Title: Tuning the Electronic and Chemical Properties of Monolayer MoS2 Adsorbed on Transition Metal Substrates
Author(s): Chen W., Santos E.J.G., Zhu W., Kaxiras E., Zhang Z.
Nano Letters, 13, No. 2, pp. 509-514 (15 January 2013)
Using first-principles calculations within density functional theory, we investigate the electronic and chemical properties of a single-layer MoS2 adsorbed on Ir(111), Pd(111), or Ru(0001), three representative transition metal substrates having varying work functions but each with minimal lattice mismatch with the MoS2 overlayer. We find that, for each of the metal substrates, the contact nature is of Schottky-barrier type, and the dependence of the barrier height on the work function exhibits a partial Fermi-level pinning picture. Using hydrogen adsorption as a testing example, we further demonstrate that the introduction of a metal substrate can substantially alter the chemical reactivity of the adsorbed MoS2 layer. The enhanced binding of hydrogen, by as much as ∼0.4 eV, is attributed in part to a stronger H–S coupling enabled by the transferred charge from the substrate to the MoS2 overlayer, and in part to a stronger MoS2-metal interface by the hydrogen adsorption. These findings may prove to be instrumental in future design of MoS2-based electronics, as well as in exploring novel catalysts for hydrogen production and related chemical processes.
Title: Magnetoelectric effect in functionalized few-layer graphene
Author(s): Santos E.J.G.
Physical Review B, 87, No. 15, pp. 155440- (15 April 2013)
We show that the spin moment induced by sp3-type defects created by different covalent functionalizations on a few-layer graphene structure can be controlled by an external electric field. Based on ab initio density functional calculations, including van der Waals interactions, we find that this effect has a dependence on the number of stacked layers and concentration of point defects, but the interplay of both with the electric field drives the system to a half-metallic state. The calculated magnetoelectric coefficient α has a value comparable to those found for ferromagnetic thin films (e.g., Fe, Co, Ni) and magnetoelectric surfaces (e.g., CrO2). The value of α also agrees with the universal value predicted for ferromagnetic half-metals and also points to a novel route to induce half-metallicity in graphene using surface decoration.
Title: Carrier-Mediated Magnetoelectric Coupling in Functionalized Graphene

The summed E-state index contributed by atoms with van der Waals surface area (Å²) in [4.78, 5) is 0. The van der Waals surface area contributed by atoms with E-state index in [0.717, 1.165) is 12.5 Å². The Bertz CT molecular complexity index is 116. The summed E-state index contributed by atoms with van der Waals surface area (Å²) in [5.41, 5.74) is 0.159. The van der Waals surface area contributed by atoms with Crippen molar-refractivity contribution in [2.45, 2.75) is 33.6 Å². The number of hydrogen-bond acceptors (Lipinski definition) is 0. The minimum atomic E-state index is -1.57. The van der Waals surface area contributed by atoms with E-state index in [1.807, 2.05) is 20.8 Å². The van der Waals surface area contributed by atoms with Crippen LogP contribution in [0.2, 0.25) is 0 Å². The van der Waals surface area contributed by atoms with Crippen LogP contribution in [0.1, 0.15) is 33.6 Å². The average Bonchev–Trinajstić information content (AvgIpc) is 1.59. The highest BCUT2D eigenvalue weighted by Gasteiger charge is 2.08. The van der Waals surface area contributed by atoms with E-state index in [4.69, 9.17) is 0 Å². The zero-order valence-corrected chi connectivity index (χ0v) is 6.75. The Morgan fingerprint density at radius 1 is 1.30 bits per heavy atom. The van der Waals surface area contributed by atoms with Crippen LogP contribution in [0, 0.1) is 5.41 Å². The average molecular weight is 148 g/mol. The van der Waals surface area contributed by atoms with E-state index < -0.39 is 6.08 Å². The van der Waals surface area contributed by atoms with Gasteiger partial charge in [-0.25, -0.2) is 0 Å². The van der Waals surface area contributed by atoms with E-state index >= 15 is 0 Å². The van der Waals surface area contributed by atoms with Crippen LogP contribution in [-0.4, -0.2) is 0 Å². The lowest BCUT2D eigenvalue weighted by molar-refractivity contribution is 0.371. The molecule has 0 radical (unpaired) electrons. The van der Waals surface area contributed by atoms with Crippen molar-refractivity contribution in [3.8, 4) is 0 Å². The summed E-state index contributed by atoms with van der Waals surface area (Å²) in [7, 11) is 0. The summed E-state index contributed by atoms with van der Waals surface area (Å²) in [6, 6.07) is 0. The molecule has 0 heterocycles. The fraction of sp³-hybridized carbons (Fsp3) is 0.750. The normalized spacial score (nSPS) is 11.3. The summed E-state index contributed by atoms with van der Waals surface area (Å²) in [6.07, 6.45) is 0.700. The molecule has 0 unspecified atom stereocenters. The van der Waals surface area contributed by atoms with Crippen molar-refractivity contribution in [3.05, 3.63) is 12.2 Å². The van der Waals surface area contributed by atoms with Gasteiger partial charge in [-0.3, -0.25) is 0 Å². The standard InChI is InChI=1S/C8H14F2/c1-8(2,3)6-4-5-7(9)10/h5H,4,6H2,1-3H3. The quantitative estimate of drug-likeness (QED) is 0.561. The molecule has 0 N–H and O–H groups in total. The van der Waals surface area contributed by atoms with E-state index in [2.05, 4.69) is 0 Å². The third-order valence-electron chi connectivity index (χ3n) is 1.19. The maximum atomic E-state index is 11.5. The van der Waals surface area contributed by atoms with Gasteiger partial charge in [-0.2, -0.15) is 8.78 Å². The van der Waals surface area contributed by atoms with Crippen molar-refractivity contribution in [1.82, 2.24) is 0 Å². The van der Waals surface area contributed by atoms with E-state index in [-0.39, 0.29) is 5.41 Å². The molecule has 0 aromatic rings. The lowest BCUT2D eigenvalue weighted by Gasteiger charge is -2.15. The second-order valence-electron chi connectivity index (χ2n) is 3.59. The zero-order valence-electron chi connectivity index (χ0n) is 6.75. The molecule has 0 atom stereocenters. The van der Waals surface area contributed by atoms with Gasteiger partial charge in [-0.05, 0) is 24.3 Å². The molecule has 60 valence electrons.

Author(s): Santos E.J.G.
ASC Nano, 7, No. 11, pp. 9927-9932 (11 November 2013)
Materials in which magnetic order and electric fields can be coupled are of high fundamental and technological interests. Electrical control of magnetism is not only important for ultralow power consumption applications, but also enables control over intrinsic material properties that may have a major step in new developments in spintronic and magnetoelectric devices. Here we show that the magnetism induced by aryl-radicals covalently functionalized on top of multilayer graphene is sensitive to external electric fields which coupled to the interlayer charge-imbalance yields a strong magnetoelectric coupling. We used first-principles simulations, taking into account van der Waals dispersion forces, to show that this effect is thickness-dependent: it increases dramatically to thicker graphene structures reaching magnetoelectric coefficients comparable to perovskite interfaces. The interplay between electric fields and magnetism also leads functionalized graphene layers to a fully polarized spin state (half-metallicity). Efficiency nearly to 100% spin-polarization is observed at low electric bias, and the selection of the spin-conducting channel is determined by the field polarization.
Title: Electrically Driven Tuning of the Dielectric Constant in MoS2 Layers
Author(s): Santos E.J.G., Kaxiras E.
ACS Nano, 7, No. 12, pp. 10741-10746 (11 November 2013)
The properties of two-dimensional materials, such as molybdenum disulfide, will play an important role in the design of the next generation of electronic devices. Many of those properties are determined by the dielectric constant which is one of the fundamental quantities used to characterize conductivity, refractive index, charge screening, and capacitance. We predict that the effective dielectric constant (ε) of few-layer MoS2 is tunable by an external electric field (Eext). Through first-principles electronic structure calculations, including van der Waals interactions, we show that at low fields (Eext < 0.01 V/Å) ε assumes a nearly constant value ∼4 but increases at higher fields to values that depend on the layer thickness. The thicker the structure, the stronger the modulation of ε with the electric field. Increasing of the external field perpendicular to the dichalcogenide layers beyond a critical value can drive the system to an unstable state where the layers are weakly coupled and can be easily separated. The observed dependence of ε on the external field is due to charge polarization driven by the bias. Implications on the optical properties as well as on the electronic excitations are also considered. Our results point to a promising way of understanding and controlling the screening properties of MoS2 through external electric fields.